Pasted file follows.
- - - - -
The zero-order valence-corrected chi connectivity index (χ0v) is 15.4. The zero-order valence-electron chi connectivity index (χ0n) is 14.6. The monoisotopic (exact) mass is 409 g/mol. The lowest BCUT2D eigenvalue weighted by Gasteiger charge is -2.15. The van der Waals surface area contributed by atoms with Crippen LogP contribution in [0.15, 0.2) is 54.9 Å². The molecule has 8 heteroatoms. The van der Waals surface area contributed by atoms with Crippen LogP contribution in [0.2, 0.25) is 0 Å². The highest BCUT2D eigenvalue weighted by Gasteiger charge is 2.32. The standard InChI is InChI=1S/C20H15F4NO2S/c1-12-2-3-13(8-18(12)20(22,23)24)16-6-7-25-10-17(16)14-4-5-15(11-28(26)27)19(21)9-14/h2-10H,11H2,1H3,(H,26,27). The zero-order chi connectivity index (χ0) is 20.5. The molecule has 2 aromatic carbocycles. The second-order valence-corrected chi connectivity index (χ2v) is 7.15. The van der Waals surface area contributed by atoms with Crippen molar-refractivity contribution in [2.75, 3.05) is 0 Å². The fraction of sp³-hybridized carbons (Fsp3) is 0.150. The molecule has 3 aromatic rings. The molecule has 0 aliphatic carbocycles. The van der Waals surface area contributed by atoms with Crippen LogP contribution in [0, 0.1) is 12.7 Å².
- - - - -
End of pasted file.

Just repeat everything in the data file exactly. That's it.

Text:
The zero-order valence-corrected chi connectivity index (χ0v) is 15.4. The zero-order valence-electron chi connectivity index (χ0n) is 14.6. The monoisotopic (exact) mass is 409 g/mol. The lowest BCUT2D eigenvalue weighted by Gasteiger charge is -2.15. The van der Waals surface area contributed by atoms with Crippen LogP contribution in [0.15, 0.2) is 54.9 Å². The molecule has 8 heteroatoms. The van der Waals surface area contributed by atoms with Crippen LogP contribution in [0.2, 0.25) is 0 Å². The highest BCUT2D eigenvalue weighted by Gasteiger charge is 2.32. The standard InChI is InChI=1S/C20H15F4NO2S/c1-12-2-3-13(8-18(12)20(22,23)24)16-6-7-25-10-17(16)14-4-5-15(11-28(26)27)19(21)9-14/h2-10H,11H2,1H3,(H,26,27). The zero-order chi connectivity index (χ0) is 20.5. The molecule has 2 aromatic carbocycles. The second-order valence-corrected chi connectivity index (χ2v) is 7.15. The van der Waals surface area contributed by atoms with Crippen molar-refractivity contribution in [2.75, 3.05) is 0 Å². The fraction of sp³-hybridized carbons (Fsp3) is 0.150. The molecule has 3 aromatic rings. The molecule has 0 aliphatic carbocycles. The van der Waals surface area contributed by atoms with Crippen LogP contribution in [0, 0.1) is 12.7 Å².